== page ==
Prince’s lack of discernable acting talent hamstrung his efforts, while Madonna was able to sustain enough illusion of talent to achieve a career. Madonna’s efforts to court the status of classic stardom was even less shy. Material Girl saw her aping Monroe whilst being pursued by Keith Carradine’s initially imperious, but finally awed and boyish filmmaker, thus netting her a rich but altogether modest guy, both affirming and undercutting the song’s crass lyrics. In Vogue, Madonna rattles off a familiar litany of stars, and underlines their meaning for her—“faces on a movie screen”—a reductive instinct on Madonna’s part, but also an honest one: for most people most of the time, the star is the point. Her colossally expensive Express Yourself video recreated whole sets and iconic images out of Fritz Lang’s Metropolis (1927), creating perhaps the most ambitious fusion of pop art and pop music. The director was David Fincher, picturing a hellish, futuristic city where Madonna’s oppressed blonde is desired by both a hunky factory worker and a sleazy magnate. The worker imagines her dancing in all her trademark lingerie-clad provocation, the boss chains her up to control her, but her symbolic black cat escapes and alerts the worker to her situation. There’s an interlude where she breaks out and cavorts in a Dietrichesque suit and blonde bob, and dances in gender-bending fashion. The encapsulated tale is oddly similar to that in “I’m on Fire,” (except it presents the bottled blonde as being as entrapped as the worker male), but also its assault on gender codes is complete in the overtly industrial-queer fetishism layered upon the regulation pop feminism.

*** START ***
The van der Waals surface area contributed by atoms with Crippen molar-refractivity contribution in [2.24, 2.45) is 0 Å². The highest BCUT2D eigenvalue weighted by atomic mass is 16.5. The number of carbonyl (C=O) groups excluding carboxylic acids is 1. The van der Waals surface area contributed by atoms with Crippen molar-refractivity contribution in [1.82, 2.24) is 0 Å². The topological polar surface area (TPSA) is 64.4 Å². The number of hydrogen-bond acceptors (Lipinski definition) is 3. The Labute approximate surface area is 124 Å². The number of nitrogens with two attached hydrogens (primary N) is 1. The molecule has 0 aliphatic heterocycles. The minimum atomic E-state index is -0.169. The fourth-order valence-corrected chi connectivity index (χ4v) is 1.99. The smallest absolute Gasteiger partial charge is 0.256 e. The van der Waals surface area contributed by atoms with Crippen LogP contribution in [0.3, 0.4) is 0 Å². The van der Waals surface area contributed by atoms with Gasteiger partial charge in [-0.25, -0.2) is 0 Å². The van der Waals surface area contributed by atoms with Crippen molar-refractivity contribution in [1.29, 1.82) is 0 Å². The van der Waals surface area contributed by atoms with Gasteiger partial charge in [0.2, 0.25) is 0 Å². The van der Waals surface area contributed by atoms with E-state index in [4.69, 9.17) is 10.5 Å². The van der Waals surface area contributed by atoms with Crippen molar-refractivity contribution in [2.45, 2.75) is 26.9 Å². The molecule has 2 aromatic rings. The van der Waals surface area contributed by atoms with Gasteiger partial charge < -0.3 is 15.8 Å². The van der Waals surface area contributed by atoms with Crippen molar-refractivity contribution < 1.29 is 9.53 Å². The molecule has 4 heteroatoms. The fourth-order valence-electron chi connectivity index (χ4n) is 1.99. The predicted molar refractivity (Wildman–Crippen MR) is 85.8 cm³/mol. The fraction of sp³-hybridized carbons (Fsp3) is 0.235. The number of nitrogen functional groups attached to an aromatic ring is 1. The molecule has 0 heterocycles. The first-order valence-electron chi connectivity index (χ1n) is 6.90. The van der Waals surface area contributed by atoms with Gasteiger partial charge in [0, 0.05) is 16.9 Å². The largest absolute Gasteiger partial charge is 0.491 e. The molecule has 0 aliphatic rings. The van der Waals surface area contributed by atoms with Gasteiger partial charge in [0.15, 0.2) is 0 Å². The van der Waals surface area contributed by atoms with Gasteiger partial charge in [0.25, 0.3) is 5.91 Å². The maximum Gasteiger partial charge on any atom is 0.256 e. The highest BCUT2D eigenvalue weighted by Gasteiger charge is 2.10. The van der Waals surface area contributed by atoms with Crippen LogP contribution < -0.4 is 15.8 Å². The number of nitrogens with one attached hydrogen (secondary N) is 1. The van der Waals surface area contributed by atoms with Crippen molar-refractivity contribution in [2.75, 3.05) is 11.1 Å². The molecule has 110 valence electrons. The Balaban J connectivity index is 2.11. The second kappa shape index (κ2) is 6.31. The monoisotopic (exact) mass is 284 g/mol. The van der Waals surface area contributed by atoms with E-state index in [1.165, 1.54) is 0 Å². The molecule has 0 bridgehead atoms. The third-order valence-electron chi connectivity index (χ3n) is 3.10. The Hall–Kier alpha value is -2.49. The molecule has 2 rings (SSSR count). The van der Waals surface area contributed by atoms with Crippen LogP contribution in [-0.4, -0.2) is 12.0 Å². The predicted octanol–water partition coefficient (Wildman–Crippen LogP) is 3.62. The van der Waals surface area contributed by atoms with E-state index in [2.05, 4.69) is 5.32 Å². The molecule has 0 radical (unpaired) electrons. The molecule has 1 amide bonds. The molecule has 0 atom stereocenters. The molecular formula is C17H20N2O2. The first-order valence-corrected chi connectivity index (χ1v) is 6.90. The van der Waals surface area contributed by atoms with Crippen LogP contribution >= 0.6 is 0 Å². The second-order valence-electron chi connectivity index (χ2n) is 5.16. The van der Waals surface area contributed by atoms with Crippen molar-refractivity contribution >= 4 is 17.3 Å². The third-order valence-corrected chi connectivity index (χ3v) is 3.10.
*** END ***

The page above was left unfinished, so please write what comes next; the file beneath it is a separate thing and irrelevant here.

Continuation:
The appeal of making music videos for directors of the caliber of Scorsese, Landis, De Palma, and Sayles, and the recording artists who hired them, was in the aura of mutual reputation, and also, particularly for Scorsese and Landis, the chance to stage sequences like those in the musicals they grew up with. The conceptual clarity and unity of space, chronology, and staging in these clips is largely at odds with the opportunistic imagery of most video clips, and, indeed, the fragmentation of later musical movies like Moulin Rouge! (2001) and Chicago (2002); most directors who cut their teeth in the video clip form proved to be skilled image-makers and terrible storytellers. But an inventive talent like Fincher could expand his abilities in this short form long before taking the reins on colossally expensive Hollywood vehicles; only three years elapsed between Express Yourself and Alien 3 for Fincher. By the early 90s, the terms of reference changed in music; many cutting-edge video clips were still quoting movies, but it was more likely to be completely different fare: the surreal films of Cronenberg, Lynch, and experimental directors. That the efforts of pop artists to live up to earlier eras of cool and fuse new music with retro class and ambitions has not entirely disappeared is confirmed by a project like Outkast’s eccentric period musical Idlewild (2006), and works of outsized multimedia ambition like Daft Punk’s anime movie Interstella 5555 (2003), made with one of Japanese animation’s masters, Leiji Matsumoto. But the age of the music video as event, and the idea of the galactic superstar, died long before Michael Jackson did.